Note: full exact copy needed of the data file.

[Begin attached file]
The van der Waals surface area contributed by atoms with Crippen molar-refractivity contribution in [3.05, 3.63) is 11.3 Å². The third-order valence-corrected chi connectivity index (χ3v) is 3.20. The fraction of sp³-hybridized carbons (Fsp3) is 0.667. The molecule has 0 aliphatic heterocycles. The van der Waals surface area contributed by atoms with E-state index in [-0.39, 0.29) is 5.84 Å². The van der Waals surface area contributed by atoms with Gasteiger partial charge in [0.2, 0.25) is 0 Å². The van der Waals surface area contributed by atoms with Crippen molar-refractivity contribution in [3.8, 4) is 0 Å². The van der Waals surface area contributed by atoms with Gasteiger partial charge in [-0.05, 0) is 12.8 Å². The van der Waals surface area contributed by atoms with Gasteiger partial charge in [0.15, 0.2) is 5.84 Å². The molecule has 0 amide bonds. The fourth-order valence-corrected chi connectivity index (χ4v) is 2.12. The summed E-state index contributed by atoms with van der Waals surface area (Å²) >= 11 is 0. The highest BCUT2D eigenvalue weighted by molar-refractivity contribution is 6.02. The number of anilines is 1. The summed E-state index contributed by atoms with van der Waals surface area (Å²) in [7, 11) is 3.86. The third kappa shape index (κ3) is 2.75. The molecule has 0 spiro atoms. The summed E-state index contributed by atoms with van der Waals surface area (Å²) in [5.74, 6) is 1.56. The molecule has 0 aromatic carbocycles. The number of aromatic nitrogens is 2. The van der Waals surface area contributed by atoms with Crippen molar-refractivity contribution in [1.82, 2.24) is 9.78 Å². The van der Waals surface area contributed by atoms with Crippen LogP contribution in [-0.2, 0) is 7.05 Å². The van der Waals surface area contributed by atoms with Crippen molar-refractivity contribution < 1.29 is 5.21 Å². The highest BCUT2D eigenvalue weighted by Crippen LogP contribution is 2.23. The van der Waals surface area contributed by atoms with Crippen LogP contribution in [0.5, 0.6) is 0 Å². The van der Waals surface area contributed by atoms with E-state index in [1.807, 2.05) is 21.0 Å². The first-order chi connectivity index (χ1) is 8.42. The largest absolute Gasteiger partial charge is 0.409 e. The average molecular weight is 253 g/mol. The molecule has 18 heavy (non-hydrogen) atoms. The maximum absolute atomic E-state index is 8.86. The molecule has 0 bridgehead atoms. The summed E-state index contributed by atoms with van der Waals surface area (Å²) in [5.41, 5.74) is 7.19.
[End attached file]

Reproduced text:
The van der Waals surface area contributed by atoms with Crippen molar-refractivity contribution in [3.05, 3.63) is 11.3 Å². The third-order valence-corrected chi connectivity index (χ3v) is 3.20. The fraction of sp³-hybridized carbons (Fsp3) is 0.667. The molecule has 0 aliphatic heterocycles. The van der Waals surface area contributed by atoms with E-state index in [-0.39, 0.29) is 5.84 Å². The van der Waals surface area contributed by atoms with Gasteiger partial charge in [0.2, 0.25) is 0 Å². The van der Waals surface area contributed by atoms with Crippen molar-refractivity contribution in [3.8, 4) is 0 Å². The van der Waals surface area contributed by atoms with Gasteiger partial charge in [-0.05, 0) is 12.8 Å². The van der Waals surface area contributed by atoms with Gasteiger partial charge in [0.15, 0.2) is 5.84 Å². The molecule has 0 amide bonds. The fourth-order valence-corrected chi connectivity index (χ4v) is 2.12. The summed E-state index contributed by atoms with van der Waals surface area (Å²) >= 11 is 0. The highest BCUT2D eigenvalue weighted by molar-refractivity contribution is 6.02. The number of anilines is 1. The summed E-state index contributed by atoms with van der Waals surface area (Å²) in [7, 11) is 3.86. The third kappa shape index (κ3) is 2.75. The molecule has 0 spiro atoms. The summed E-state index contributed by atoms with van der Waals surface area (Å²) in [5.74, 6) is 1.56. The molecule has 0 aromatic carbocycles. The number of aromatic nitrogens is 2. The van der Waals surface area contributed by atoms with Crippen molar-refractivity contribution in [1.82, 2.24) is 9.78 Å². The van der Waals surface area contributed by atoms with Crippen LogP contribution in [-0.2, 0) is 7.05 Å². The van der Waals surface area contributed by atoms with Crippen molar-refractivity contribution < 1.29 is 5.21 Å². The highest BCUT2D eigenvalue weighted by Crippen LogP contribution is 2.23. The van der Waals surface area contributed by atoms with Crippen LogP contribution in [0.5, 0.6) is 0 Å². The van der Waals surface area contributed by atoms with E-state index in [1.807, 2.05) is 21.0 Å². The first-order chi connectivity index (χ1) is 8.42. The largest absolute Gasteiger partial charge is 0.409 e. The average molecular weight is 253 g/mol. The molecule has 18 heavy (non-hydrogen) atoms. The maximum absolute atomic E-state index is 8.86. The molecule has 0 bridgehead atoms. The summed E-state index contributed by atoms with van der Waals surface area (Å²) in [5.41, 5.74) is 7.19.